In addition, the distribution of the total score obtained by the participants is skewed for the pre-questionnaire due to the difference in the level of knowledge in basic first aid in each participant. For example, a physiotherapist who has been formally trained in first aid had obtained nearly perfect score while the other participants scored much lower. This skews the distribution of the scores on the overall. However, the workshop managed to provide a standard training to every participant in basic first aid, which brought the overall score of each participant much closer to the mean score and made the data distributed normally which is shown in the post-questionnaire.
In assessing awareness of frequency of incidences throughout the staff’s attachment within the agency, there have been uncertainties in the awareness of incidences of seizure in PKIK with half of the population of staff and volunteers reported that there are no incidences when there have been a number of cases of seizure in the premises of PKIK as reported by several staff, teachers mainly. This could be due to the geographical isolation of the premises in PKIK into 4 separated buildings, which could play a role in the staff’s and volunteers’ lack of awareness in the frequency of incidences. The lack of awareness is also due to incidences of medical emergencies having not been recorded in PKIK. This is unfortunate as there are guidelines that advocate day care centers to record the date, time, the person affected, symptoms and their response in an emergency incident that occurred.14 Even so, the staff and volunteers have a good pre-existing knowledge in the emergency management of seizure attacks. The first aid workshop has not produced any significant effects in terms of seizure management. The good pre-existing knowledge is due to the efforts of the PKIK management to educate the staff and volunteers regarding seizure attacks with the usage of guidelines pasted on the walls of most of its premises. The effort was made due to the awareness of frequent seizure attacks among disabled individuals in PKIK.
On the other hand, a high frequency of injuries was expected among mentally challenged people. This is supported by several studies that prove people with special needs are more prone to injuries compared to the non-disabled.15-17 However, there are uncertainties of awareness in the frequency of occurrence in injuries among the staff and volunteers. This could be attributed to the variable perception of individuals regarding severity of injuries and this may influence their judgment of reporting it as an injury. For example, certain individuals could disregard a minor cut as an injury. There is pre-existing knowledge of injury management which could be made better with the help of a first aid workshop. This is because the incidences of injuries in PKIK are mainly minor injuries such as bruises or cuts and there is a gap in knowledge in handling major injuries or other forms of uncommon injury such as burns and fractures.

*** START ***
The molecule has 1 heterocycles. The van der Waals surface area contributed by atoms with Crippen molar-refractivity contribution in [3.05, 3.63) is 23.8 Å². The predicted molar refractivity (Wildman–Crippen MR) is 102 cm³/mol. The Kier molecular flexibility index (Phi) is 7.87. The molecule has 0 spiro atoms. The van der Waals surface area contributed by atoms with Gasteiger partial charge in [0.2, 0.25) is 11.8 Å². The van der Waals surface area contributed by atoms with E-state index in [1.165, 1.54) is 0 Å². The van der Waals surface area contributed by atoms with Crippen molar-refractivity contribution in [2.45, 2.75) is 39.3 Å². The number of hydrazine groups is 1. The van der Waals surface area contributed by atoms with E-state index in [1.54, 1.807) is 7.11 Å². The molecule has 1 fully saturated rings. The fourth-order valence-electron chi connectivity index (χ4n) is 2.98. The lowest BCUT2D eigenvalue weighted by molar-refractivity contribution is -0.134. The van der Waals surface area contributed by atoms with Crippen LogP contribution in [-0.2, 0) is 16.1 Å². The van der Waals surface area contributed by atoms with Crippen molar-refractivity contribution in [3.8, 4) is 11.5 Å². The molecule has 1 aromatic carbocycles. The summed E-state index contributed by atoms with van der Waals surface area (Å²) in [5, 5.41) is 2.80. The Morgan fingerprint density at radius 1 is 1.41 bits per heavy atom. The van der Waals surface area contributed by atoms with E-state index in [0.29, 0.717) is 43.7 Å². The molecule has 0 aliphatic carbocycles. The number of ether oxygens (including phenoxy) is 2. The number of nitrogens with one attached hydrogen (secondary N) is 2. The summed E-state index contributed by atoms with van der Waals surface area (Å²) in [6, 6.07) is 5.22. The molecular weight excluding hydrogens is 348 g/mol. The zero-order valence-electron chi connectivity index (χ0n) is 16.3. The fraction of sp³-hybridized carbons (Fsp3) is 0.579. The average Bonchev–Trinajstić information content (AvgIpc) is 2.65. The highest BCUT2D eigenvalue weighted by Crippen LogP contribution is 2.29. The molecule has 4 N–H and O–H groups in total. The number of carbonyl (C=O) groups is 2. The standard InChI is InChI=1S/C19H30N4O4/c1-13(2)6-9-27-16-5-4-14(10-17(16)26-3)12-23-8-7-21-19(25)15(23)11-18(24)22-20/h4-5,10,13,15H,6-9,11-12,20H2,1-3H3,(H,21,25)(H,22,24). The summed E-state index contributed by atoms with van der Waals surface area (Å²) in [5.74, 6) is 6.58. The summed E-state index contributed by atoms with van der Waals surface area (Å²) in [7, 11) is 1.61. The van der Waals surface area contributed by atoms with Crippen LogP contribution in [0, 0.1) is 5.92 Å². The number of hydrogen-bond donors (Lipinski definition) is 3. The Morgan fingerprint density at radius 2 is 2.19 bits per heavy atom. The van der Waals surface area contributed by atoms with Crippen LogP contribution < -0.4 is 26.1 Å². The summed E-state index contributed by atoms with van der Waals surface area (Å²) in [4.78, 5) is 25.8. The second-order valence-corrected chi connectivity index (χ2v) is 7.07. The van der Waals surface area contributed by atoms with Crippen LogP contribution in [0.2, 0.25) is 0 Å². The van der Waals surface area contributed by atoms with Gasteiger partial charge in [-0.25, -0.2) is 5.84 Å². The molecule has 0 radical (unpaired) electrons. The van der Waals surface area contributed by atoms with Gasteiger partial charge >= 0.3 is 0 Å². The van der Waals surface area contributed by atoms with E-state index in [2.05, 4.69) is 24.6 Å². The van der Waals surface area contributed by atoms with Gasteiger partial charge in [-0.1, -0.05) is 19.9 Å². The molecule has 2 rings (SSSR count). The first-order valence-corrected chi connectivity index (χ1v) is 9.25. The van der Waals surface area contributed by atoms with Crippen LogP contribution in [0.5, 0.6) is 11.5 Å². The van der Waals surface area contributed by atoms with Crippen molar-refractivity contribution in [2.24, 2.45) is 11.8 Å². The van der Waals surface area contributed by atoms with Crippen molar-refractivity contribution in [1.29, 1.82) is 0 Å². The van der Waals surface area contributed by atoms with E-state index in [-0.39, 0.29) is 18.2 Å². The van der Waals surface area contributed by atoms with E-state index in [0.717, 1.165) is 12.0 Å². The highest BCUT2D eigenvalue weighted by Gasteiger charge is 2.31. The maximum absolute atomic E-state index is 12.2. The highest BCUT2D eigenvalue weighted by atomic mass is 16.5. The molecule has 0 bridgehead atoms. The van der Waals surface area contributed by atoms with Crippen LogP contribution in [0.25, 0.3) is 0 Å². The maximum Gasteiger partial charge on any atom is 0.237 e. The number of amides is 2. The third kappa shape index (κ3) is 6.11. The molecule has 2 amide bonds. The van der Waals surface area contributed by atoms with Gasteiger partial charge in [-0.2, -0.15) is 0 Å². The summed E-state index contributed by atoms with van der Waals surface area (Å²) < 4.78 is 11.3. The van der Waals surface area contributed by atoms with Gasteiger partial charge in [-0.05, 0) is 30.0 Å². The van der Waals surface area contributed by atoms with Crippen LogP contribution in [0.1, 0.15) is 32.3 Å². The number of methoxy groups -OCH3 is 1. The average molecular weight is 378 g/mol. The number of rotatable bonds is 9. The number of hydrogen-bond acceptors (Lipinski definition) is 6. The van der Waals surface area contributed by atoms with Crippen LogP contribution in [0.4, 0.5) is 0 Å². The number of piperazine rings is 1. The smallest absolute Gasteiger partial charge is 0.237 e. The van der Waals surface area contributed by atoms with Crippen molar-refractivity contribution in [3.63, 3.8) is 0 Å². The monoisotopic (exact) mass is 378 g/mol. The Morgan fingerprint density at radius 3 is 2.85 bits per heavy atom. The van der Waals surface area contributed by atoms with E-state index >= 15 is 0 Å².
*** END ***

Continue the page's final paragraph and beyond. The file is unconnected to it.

Pre-existing knowledge regarding asthma management is present, despite asthmatic attacks being infrequent among special needs people in PKIK, as claimed by participants. This could be due to the disease being very common in the world including Malaysia with increasing prevalence worldwide. 18—21 Hence, efforts have been made by professional bodies such as Asthma Council Malaysia to educate the public regarding the disease.22 This could explain the pre-existing knowledge in asthma management among PKIK staff and volunteers.
On the other hand, knowledge of unconsciousness management is lower than the other 3 areas analyzed most probably due to the very low frequency of occurrences as claimed by the respondents.

Association between Participant’s Demographic and Score

Prior to conducting the questionnaire, it was expected that staff and volunteers that were either older, served longer in PKIK, or carried out a role with more direct contact with occupants such as teachers would score better in the questionnaire prior to the workshop. However, age, occupational role and duration of service in PKIK all did not show associations with scores obtained.

Limitations of the Study

One of the main limitations of this survey was the small sample size. A larger sample size should be obtained by including other special needs’ centers into the research. However, due to time and resource constraints, the sample size in this research could not be expanded. Moreover, the entire population of staff and volunteers were included in this project with the exception of one participant who met the exclusion criteria.
Another limitation was the existence of a language barrier during the workshop that was conducted. In view of this, a translator should be present during workshops to translate the information into various other languages to meet the needs of such participants.

Conclusion

The results obtained from this research showed that there was a significant increase in the level of awareness of medical emergency procedures among the staff and volunteers in PKIK after the workshop. Moreover, there was a standardized similar knowledge in dealing with medical emergencies among the staff and volunteers. As such, this research which was done in this small agency can be further developed and implemented in other similar agencies of Malaysia as part of improving the Occupational Safety and Health.

Conflict of Interest

None declared.